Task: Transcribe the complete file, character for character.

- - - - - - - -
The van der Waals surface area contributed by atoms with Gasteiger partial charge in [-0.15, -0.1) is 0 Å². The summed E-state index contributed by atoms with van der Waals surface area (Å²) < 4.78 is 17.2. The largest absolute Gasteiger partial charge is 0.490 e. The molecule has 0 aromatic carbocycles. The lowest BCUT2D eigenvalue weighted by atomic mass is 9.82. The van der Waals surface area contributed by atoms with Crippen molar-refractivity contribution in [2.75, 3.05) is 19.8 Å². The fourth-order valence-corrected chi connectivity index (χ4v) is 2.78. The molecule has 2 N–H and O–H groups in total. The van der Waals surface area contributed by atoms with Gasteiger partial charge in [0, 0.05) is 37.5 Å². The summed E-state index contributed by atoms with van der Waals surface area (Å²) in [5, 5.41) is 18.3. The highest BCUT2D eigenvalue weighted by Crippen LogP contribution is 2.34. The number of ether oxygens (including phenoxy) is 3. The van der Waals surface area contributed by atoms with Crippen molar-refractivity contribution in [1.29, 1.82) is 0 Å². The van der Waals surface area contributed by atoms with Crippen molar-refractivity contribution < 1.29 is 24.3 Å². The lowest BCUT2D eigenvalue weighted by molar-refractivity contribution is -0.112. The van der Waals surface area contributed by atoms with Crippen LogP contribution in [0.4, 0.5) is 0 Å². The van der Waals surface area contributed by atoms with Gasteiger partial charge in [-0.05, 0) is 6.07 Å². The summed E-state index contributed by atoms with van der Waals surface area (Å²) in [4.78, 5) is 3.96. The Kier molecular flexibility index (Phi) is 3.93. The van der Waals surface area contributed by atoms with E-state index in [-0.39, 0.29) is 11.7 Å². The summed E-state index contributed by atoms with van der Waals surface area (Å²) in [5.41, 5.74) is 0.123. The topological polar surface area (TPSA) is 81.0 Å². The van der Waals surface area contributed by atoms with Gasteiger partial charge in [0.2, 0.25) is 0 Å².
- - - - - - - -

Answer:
The van der Waals surface area contributed by atoms with Gasteiger partial charge in [-0.15, -0.1) is 0 Å². The summed E-state index contributed by atoms with van der Waals surface area (Å²) < 4.78 is 17.2. The largest absolute Gasteiger partial charge is 0.490 e. The molecule has 0 aromatic carbocycles. The lowest BCUT2D eigenvalue weighted by atomic mass is 9.82. The van der Waals surface area contributed by atoms with Crippen molar-refractivity contribution in [2.75, 3.05) is 19.8 Å². The fourth-order valence-corrected chi connectivity index (χ4v) is 2.78. The molecule has 2 N–H and O–H groups in total. The van der Waals surface area contributed by atoms with Gasteiger partial charge in [0, 0.05) is 37.5 Å². The summed E-state index contributed by atoms with van der Waals surface area (Å²) in [5, 5.41) is 18.3. The highest BCUT2D eigenvalue weighted by Crippen LogP contribution is 2.34. The number of ether oxygens (including phenoxy) is 3. The van der Waals surface area contributed by atoms with Crippen molar-refractivity contribution in [1.29, 1.82) is 0 Å². The van der Waals surface area contributed by atoms with Crippen molar-refractivity contribution < 1.29 is 24.3 Å². The lowest BCUT2D eigenvalue weighted by molar-refractivity contribution is -0.112. The van der Waals surface area contributed by atoms with Crippen LogP contribution in [0.4, 0.5) is 0 Å². The van der Waals surface area contributed by atoms with Gasteiger partial charge in [-0.05, 0) is 6.07 Å². The summed E-state index contributed by atoms with van der Waals surface area (Å²) in [4.78, 5) is 3.96. The Kier molecular flexibility index (Phi) is 3.93. The van der Waals surface area contributed by atoms with E-state index in [-0.39, 0.29) is 11.7 Å². The summed E-state index contributed by atoms with van der Waals surface area (Å²) in [5.41, 5.74) is 0.123. The topological polar surface area (TPSA) is 81.0 Å². The van der Waals surface area contributed by atoms with Gasteiger partial charge in [0.2, 0.25) is 0 Å².